Public Employees’ Retirement System of Mississippi (PERS). This top team analyzed the Mississippi PERS and recommended a constitutional amendment that would require the PERS Board to invest its funds only in index funds, stable value funds, and cash or cash equivalents, a step the team believes would save nearly 1% of net assets annually; revert benefit accrual rates, employee contribution rates, and cost of living adjustments to those that were in place prior to 1999; increase the normal retirement age to 62 and base final earnings on a 4-year average; and require the legislature to bring public employee salaries up to the average levels of the contiguous states (which are about 26% and 14% higher for non-teaching and teaching positions, respectively).
State of Oregon Public Employees Retirement System. The Oregon PERS system has an unfunded liability of $11 billion that is unsustainable, according to the team that analyzed it. The team proposed reforms that would result in savings of $3.35 billion, including capping the maximum retiree benefit to 90% of final annual salary (FAS); disallowing vacation and sick pay to be calculated as part of FAS; and requiring 10 years of service for cost of living adjustment eligibility. To generate income, the team recommended modifying current legislation to eliminate selected tax refunds until the UAAL reaches zero. They also proposed long-term reforms such as adjusting the investment mix from 75% equity to a more balanced portfolio and changing the discount rate from 8% to 6%.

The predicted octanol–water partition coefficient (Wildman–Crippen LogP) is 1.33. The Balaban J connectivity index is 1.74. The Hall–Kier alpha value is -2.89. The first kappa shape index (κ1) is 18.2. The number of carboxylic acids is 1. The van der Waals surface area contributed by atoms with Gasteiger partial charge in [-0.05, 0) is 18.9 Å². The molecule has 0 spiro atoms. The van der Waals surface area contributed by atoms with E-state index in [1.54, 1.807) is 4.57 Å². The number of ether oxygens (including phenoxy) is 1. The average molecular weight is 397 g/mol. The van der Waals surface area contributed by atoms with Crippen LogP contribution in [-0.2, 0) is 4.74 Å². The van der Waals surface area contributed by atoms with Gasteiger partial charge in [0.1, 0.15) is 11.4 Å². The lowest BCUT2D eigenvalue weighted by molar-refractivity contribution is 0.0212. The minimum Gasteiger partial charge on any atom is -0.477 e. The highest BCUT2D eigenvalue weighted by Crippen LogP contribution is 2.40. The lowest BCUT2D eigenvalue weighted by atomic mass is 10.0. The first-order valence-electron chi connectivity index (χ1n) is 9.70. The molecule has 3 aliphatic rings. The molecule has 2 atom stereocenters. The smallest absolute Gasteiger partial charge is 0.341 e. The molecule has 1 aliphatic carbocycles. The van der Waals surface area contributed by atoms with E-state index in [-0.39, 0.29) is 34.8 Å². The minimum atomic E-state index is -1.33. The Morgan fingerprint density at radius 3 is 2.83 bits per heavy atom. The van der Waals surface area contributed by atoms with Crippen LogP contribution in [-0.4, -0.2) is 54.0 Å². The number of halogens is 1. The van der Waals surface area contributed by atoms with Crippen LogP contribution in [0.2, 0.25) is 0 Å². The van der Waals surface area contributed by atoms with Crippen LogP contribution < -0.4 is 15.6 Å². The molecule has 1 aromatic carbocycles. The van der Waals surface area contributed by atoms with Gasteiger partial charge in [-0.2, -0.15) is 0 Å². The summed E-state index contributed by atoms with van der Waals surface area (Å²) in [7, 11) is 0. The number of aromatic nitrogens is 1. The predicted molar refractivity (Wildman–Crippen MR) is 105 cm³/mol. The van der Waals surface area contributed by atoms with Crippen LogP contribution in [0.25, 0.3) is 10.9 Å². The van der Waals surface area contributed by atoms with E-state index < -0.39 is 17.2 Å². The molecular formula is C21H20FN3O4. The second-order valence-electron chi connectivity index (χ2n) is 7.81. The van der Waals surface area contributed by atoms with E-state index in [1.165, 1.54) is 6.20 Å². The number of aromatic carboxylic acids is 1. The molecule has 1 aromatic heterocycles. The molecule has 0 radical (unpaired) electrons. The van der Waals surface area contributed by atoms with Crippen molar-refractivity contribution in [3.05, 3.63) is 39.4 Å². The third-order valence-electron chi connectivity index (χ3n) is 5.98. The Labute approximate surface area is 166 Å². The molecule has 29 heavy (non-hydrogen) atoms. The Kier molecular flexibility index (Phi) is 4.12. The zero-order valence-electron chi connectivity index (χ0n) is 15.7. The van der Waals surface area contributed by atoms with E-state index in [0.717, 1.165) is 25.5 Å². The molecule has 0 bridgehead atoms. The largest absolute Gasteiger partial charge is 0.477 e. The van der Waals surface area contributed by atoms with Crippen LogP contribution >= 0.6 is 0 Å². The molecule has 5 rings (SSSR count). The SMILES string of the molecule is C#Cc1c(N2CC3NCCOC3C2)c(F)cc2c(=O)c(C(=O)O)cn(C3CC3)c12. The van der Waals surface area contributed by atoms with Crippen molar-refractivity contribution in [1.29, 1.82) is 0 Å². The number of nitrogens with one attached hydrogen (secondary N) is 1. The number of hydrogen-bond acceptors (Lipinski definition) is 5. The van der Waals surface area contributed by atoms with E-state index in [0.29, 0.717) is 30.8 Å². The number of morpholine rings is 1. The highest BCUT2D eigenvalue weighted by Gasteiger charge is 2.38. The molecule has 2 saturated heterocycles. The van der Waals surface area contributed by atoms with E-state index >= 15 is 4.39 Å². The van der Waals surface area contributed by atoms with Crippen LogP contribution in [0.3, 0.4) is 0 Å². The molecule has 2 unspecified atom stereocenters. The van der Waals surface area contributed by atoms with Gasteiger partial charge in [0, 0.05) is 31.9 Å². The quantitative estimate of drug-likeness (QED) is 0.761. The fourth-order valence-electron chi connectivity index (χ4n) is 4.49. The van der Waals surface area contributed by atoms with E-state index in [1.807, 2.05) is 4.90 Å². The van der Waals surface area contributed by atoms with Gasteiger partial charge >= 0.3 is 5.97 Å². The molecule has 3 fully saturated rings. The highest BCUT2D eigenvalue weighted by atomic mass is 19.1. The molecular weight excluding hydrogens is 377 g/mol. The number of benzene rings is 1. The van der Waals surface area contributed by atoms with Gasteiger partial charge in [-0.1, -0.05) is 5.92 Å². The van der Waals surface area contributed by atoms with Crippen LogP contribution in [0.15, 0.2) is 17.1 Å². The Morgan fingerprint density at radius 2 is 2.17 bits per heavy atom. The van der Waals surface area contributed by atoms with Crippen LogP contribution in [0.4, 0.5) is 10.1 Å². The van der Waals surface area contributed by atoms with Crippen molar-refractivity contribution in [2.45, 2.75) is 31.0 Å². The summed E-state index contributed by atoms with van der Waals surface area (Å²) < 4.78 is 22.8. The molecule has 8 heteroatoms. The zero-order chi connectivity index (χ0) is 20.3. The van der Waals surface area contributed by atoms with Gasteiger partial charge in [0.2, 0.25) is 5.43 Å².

Pennsylvania Public School Employees’ Retirement System (PSERS). The Pennsylvania Public School Employees’ Retirement System serves over 600,000 individuals and is 66.4% funded, with a UAAL of $29.5 billion. The team focused on legislative, funding, performance, and investing trends beginning in 2001 to understand the source of the UAAL, and developed recommendations to reduce or eliminate it through changes to PSERS’ governance, risk strategy, reporting, revenue generation, fees, and plan features. Some specific proposals include the introduction of a natural gas fracking tax and the appointment of a chief risk officer. Team members have recently shared their findings with school districts, state and federal legislators, and PSERS officials.
With these many proposals on the table, Joshua Rauh concluded the symposium with the observation that “pressure to make changes comes when people feel the squeeze on services” and the hope that all of the course participants will continue to think about how to effect change within their state and local governments.